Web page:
Every time I read about a campus rape case, I flash back to the conversations I had with my daughter, Anna, before she left for her first year of college. You know, the drinking one--about the dangers of overindulging too much at parties, of keeping an eye on her red cup at all times, and never EVER setting it down. We agreed how important it was for her to get her own drink--to never say yes when an unfamiliar guy offered to get her one, no matter how nice he seemed.
RELATED: Confused Mom Thought She Was Surprising Daughter in College Dorm, But When Student Isn't There, Mother Makes MORTIFYING Realization
She promised to do all these things. Then I let her go and hoped for the best. After all, she’s a good kid, blessed with a lot of common sense. She doesn’t drink that much anyway, and I never even talked to her about what to wear--or not wear--to parties. She swore she'd never “dress like a skank,” as she'd say.
But why should it matter that my daughter is a good kid? Why shouldn’t she wear whatever makes her feel pretty when she goes out? The young women in the two latest campus rape cases—at Stanford and the University of Colorado--were also good kids. The woman at Stanford was even wearing a beige cardigan, one that her sister joked made her look like a librarian. Yet both these women were raped while attending parties on campus.
In the Stanford case, two people found the victim, unconscious, near a dumpster, with Brock Turner, a champion swimmer, on top of her. A jury found him guilty of sexual assault. But because he had no criminal record, the judge sentenced him to just six months in a county jail and three years probation. His father’s letter asking for leniency in the case mentioned how much he’d already suffered for his “20 minutes of action.”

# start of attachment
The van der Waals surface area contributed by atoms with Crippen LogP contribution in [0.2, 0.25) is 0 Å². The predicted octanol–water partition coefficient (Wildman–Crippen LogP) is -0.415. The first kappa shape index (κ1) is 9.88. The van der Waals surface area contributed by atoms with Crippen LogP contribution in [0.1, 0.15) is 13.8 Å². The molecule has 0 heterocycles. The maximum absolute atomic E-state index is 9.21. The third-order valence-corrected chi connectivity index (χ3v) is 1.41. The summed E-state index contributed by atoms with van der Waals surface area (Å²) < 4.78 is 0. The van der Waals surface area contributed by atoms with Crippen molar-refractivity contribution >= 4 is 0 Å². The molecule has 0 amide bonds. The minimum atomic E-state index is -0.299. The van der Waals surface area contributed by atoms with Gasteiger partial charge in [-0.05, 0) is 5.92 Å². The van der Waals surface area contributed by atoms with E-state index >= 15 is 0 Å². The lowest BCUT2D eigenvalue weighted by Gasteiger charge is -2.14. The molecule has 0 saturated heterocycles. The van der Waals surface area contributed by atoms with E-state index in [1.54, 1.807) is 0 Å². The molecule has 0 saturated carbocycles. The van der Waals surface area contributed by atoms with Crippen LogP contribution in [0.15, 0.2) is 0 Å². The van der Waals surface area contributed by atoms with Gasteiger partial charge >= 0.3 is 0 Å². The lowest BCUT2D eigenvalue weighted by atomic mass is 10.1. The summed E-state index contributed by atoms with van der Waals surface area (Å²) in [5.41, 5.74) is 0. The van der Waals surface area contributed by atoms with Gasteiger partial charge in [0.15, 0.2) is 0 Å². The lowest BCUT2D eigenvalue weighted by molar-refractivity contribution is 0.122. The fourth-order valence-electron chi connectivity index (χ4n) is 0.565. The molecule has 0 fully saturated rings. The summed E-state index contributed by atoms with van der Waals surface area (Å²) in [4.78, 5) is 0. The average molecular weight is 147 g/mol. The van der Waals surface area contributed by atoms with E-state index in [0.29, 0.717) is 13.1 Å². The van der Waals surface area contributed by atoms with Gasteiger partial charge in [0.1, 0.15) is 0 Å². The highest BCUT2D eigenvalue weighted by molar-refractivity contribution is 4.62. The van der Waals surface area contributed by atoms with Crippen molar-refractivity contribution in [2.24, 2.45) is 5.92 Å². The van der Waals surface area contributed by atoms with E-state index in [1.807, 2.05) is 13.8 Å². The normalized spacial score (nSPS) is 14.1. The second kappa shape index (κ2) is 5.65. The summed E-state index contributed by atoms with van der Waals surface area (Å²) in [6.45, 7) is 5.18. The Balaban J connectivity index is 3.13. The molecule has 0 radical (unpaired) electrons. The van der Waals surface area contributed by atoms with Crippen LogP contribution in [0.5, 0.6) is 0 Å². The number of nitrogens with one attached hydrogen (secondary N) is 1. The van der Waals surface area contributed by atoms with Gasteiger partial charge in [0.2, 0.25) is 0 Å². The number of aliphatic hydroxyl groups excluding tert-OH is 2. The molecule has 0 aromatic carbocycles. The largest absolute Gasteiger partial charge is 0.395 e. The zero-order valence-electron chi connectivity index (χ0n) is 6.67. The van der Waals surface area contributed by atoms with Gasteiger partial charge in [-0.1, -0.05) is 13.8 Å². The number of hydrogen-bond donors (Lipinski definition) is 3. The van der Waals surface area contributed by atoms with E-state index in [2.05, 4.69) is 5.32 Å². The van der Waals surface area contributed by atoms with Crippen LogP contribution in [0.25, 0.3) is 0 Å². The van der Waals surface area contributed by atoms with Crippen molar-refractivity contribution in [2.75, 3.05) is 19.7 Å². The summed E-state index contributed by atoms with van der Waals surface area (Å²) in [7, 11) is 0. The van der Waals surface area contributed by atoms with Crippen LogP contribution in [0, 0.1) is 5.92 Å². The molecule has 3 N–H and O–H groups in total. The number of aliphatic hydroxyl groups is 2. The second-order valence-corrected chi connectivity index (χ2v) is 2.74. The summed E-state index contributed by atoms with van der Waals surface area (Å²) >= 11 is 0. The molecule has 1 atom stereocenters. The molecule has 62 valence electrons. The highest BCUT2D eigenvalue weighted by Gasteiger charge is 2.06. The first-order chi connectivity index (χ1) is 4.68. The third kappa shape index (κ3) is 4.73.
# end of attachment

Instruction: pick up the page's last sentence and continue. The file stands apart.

At the University of Colorado, Austin James Wilkerson raped a fellow student during a St. Patrick’s Day party. In front of friends, he made a show of helping his victim—getting her water, taking her pulse. After they were left alone, he sexually assaulted her, even though she was half-conscious. A jury also found him guilty; the judge sentenced him to 20 years probation and two years of “work release,” which means he’ll be able to work or study during the day before spending the night at a county jail.
Yes, both women had too much to drink, but why should that matter? It doesn't really--except that it does. Because wrapped up in all these conversations with Anna was my unspoken message: It was HER responsibility for keeping safe. That even when she was having fun, she couldn’t let her guard down, not even for a second. That it’s not only dark streets, bad parts of town, or deserted parking lots she has to worry about. It’s parties.
That’s a pretty unfair responsibility to place on my daughter. But what choice do I have? Even when the evidence seems clear cut, as it was in both cases, the blame always falls on the woman and how she dresses, what she drank, what she did or didn’t say is fodder for defense lawyers and people who excuse the rapists.
RELATED: He Thought His Toddler Daughter Was Gone Forever. Then His Friend Told Him One Thing That Changed Everything
Still, I think the best way to prevent rape on campus--or anywhere--is to ask ALL kids to be responsible for their behavior. So here’s my plea to mothers of sons: Don’t assume your child knows better than Brock Turner or Austin James Wilkerson did. Before your boys go out in the world, have conversations like I had with Anna, if you haven’t already.
Tell them in no uncertain terms that forcing someone to have sex is never a good idea, especially if they’ve been drinking. Tell them no means no--even if it sounds ambivalent to their ears. Tell them that anyone who’s fallen down because she’s so drunk isn’t someone who can consent to having sex. Tell them they should REALLY help people who are out cold, not have sex with them. Tell them, please, to stop drinking if thinking or talking takes way too much effort--and if they start to slur their words or stumble, it's time to call it a night. And then hope for the best, the way I do every fall.